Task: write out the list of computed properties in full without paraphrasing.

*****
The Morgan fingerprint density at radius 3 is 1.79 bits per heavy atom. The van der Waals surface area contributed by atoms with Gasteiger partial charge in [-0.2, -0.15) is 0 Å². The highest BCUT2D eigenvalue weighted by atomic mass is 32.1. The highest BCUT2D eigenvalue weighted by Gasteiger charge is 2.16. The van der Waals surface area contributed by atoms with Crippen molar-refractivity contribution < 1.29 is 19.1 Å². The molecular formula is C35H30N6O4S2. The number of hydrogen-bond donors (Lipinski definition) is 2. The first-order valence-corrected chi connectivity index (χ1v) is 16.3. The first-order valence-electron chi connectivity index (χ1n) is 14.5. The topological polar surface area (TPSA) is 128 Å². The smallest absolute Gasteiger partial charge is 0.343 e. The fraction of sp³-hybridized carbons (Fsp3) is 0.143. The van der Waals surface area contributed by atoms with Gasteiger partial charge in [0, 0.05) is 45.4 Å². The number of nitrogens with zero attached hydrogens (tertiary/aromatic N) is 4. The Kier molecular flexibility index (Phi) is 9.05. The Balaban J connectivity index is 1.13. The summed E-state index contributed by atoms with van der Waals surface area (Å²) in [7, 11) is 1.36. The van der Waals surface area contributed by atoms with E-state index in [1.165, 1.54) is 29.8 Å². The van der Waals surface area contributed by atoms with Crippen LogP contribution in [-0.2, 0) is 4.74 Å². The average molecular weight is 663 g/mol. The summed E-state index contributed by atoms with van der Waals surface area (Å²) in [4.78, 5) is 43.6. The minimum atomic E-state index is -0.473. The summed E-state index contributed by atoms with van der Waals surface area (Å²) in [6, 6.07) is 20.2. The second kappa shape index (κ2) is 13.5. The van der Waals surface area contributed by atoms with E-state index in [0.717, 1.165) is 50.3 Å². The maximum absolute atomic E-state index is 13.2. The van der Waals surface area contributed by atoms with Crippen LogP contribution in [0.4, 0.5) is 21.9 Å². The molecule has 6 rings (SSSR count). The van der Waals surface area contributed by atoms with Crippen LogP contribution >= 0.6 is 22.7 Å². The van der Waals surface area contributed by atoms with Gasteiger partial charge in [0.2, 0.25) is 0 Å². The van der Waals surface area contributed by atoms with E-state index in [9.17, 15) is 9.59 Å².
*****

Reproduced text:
The Morgan fingerprint density at radius 3 is 1.79 bits per heavy atom. The van der Waals surface area contributed by atoms with Gasteiger partial charge in [-0.2, -0.15) is 0 Å². The highest BCUT2D eigenvalue weighted by atomic mass is 32.1. The highest BCUT2D eigenvalue weighted by Gasteiger charge is 2.16. The van der Waals surface area contributed by atoms with Crippen molar-refractivity contribution < 1.29 is 19.1 Å². The molecular formula is C35H30N6O4S2. The number of hydrogen-bond donors (Lipinski definition) is 2. The first-order valence-corrected chi connectivity index (χ1v) is 16.3. The first-order valence-electron chi connectivity index (χ1n) is 14.5. The topological polar surface area (TPSA) is 128 Å². The smallest absolute Gasteiger partial charge is 0.343 e. The fraction of sp³-hybridized carbons (Fsp3) is 0.143. The van der Waals surface area contributed by atoms with Gasteiger partial charge in [0, 0.05) is 45.4 Å². The number of nitrogens with zero attached hydrogens (tertiary/aromatic N) is 4. The Kier molecular flexibility index (Phi) is 9.05. The Balaban J connectivity index is 1.13. The summed E-state index contributed by atoms with van der Waals surface area (Å²) in [7, 11) is 1.36. The van der Waals surface area contributed by atoms with E-state index in [1.165, 1.54) is 29.8 Å². The van der Waals surface area contributed by atoms with Crippen LogP contribution in [-0.2, 0) is 4.74 Å². The average molecular weight is 663 g/mol. The summed E-state index contributed by atoms with van der Waals surface area (Å²) in [4.78, 5) is 43.6. The minimum atomic E-state index is -0.473. The summed E-state index contributed by atoms with van der Waals surface area (Å²) in [6, 6.07) is 20.2. The second kappa shape index (κ2) is 13.5. The van der Waals surface area contributed by atoms with E-state index in [0.717, 1.165) is 50.3 Å². The maximum absolute atomic E-state index is 13.2. The van der Waals surface area contributed by atoms with Crippen LogP contribution in [0.4, 0.5) is 21.9 Å². The molecule has 6 rings (SSSR count). The van der Waals surface area contributed by atoms with Crippen LogP contribution >= 0.6 is 22.7 Å². The van der Waals surface area contributed by atoms with Gasteiger partial charge in [0.2, 0.25) is 0 Å². The van der Waals surface area contributed by atoms with E-state index in [9.17, 15) is 9.59 Å².